The UK economy is likely to remain around 4 per cent below its pre-recession peak as growth slows to 0.5 percent, an economic think-tank has said.
In its latest estimates for gross domestic product (GDP) change, the National Institute for Economic and Social Research has predicted growth in output to be 0.5 percent in the three months ending in September.
The NIESR defines depression as a period where economic output is depressed below its previous peak and so while predicting the recession is over and not about to return, it is predicting economic growth to remain below its pre-recession high until 2012.
The sluggish growth at a time when the ‘economy is still below capacity’ is prompting concerns that the UK is in need of further economic stimulus with speculation the Bank of England may act before the end of 2010 to increase its asset purchasing programme.
On 7 October, the Bank left the £200billion quantitative easing programme unchanged. The policy uses central bank reserves to purchase high-quality assets in the market increasing available funds in the financial system.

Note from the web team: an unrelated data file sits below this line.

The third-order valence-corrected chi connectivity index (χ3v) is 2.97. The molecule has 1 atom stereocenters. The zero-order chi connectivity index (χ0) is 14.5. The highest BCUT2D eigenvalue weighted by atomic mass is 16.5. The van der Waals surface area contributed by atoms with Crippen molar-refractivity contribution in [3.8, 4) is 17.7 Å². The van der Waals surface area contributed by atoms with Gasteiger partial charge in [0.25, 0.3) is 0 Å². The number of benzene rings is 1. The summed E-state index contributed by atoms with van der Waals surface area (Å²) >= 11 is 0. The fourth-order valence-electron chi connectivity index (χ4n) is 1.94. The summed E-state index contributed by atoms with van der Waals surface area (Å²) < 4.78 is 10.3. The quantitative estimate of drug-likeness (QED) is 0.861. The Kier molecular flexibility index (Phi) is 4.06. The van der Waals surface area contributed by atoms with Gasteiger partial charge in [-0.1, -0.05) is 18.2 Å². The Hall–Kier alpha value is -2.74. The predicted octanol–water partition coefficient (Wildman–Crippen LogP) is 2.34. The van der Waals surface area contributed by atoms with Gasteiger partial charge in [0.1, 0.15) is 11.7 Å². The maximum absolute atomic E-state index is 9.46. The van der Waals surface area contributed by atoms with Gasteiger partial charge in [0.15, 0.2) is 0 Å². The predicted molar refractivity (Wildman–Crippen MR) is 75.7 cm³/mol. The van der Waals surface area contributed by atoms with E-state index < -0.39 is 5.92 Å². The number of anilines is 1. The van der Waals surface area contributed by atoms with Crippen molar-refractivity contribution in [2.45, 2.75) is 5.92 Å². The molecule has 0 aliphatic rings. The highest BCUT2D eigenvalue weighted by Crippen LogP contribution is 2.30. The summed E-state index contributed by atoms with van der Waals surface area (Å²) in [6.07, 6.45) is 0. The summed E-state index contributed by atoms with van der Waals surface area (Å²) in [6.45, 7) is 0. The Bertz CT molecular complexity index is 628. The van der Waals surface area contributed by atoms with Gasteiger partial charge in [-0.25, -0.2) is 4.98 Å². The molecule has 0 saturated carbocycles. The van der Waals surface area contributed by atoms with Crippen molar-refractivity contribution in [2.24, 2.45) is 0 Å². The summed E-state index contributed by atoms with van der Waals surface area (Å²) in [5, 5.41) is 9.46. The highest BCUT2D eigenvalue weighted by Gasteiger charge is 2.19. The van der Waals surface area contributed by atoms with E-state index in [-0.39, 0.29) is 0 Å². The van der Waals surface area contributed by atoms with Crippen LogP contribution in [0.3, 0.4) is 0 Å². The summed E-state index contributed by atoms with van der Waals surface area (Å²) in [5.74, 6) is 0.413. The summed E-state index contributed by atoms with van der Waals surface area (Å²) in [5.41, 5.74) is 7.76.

In his outlook for the final quarter of 2010, chief economist at Invesco Perpetual, John Greenwood, said a process of ‘balance sheet repair and de-leveraging’ was continuing in the UK economy with this restricting lending and likely to result in ‘sub-par economic growth’.
Greenwood said quantitative easing could play a ‘supportive role by counteracting the tendency of money and credit to shrink in an environment of extended de-leveraging, prevent an unnecessarily sharp contraction of money and credit.’
The Office for National Statistics publishes its first estimate for quarterly GDP growth around three and half weeks after the end of the quarter.
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